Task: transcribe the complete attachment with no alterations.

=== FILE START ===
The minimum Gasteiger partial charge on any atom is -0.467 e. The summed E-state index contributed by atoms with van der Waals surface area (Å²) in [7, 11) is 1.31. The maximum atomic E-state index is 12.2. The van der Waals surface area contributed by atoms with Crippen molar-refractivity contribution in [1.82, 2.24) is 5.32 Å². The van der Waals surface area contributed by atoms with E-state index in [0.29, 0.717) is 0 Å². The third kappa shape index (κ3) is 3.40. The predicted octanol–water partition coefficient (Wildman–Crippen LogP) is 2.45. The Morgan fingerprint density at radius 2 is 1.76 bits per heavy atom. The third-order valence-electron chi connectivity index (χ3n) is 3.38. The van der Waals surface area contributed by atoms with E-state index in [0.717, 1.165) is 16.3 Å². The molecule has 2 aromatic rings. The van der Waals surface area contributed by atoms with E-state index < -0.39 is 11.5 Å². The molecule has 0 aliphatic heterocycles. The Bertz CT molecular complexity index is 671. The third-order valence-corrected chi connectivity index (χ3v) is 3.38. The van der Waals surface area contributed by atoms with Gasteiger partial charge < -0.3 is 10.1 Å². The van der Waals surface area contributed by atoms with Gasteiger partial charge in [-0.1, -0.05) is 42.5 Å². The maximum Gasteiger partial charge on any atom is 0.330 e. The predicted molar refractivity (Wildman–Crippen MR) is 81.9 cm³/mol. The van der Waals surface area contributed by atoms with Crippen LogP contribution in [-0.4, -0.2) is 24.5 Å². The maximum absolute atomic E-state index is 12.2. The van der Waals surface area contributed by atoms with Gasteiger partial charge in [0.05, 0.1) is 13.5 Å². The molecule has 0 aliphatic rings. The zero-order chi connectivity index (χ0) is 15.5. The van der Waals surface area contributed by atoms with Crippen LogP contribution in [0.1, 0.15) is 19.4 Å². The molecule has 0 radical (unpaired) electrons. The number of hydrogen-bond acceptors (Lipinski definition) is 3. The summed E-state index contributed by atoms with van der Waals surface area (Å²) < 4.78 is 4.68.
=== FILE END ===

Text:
The minimum Gasteiger partial charge on any atom is -0.467 e. The summed E-state index contributed by atoms with van der Waals surface area (Å²) in [7, 11) is 1.31. The maximum atomic E-state index is 12.2. The van der Waals surface area contributed by atoms with Crippen molar-refractivity contribution in [1.82, 2.24) is 5.32 Å². The van der Waals surface area contributed by atoms with E-state index in [0.29, 0.717) is 0 Å². The third kappa shape index (κ3) is 3.40. The predicted octanol–water partition coefficient (Wildman–Crippen LogP) is 2.45. The Morgan fingerprint density at radius 2 is 1.76 bits per heavy atom. The third-order valence-electron chi connectivity index (χ3n) is 3.38. The van der Waals surface area contributed by atoms with E-state index in [0.717, 1.165) is 16.3 Å². The molecule has 2 aromatic rings. The van der Waals surface area contributed by atoms with E-state index < -0.39 is 11.5 Å². The molecule has 0 aliphatic heterocycles. The Bertz CT molecular complexity index is 671. The third-order valence-corrected chi connectivity index (χ3v) is 3.38. The van der Waals surface area contributed by atoms with Gasteiger partial charge < -0.3 is 10.1 Å². The van der Waals surface area contributed by atoms with Gasteiger partial charge in [-0.1, -0.05) is 42.5 Å². The maximum Gasteiger partial charge on any atom is 0.330 e. The predicted molar refractivity (Wildman–Crippen MR) is 81.9 cm³/mol. The van der Waals surface area contributed by atoms with Crippen LogP contribution in [-0.4, -0.2) is 24.5 Å². The maximum absolute atomic E-state index is 12.2. The van der Waals surface area contributed by atoms with Gasteiger partial charge in [0.05, 0.1) is 13.5 Å². The molecule has 0 aliphatic rings. The zero-order chi connectivity index (χ0) is 15.5. The van der Waals surface area contributed by atoms with Crippen LogP contribution in [0.1, 0.15) is 19.4 Å². The molecule has 0 radical (unpaired) electrons. The number of hydrogen-bond acceptors (Lipinski definition) is 3. The summed E-state index contributed by atoms with van der Waals surface area (Å²) < 4.78 is 4.68.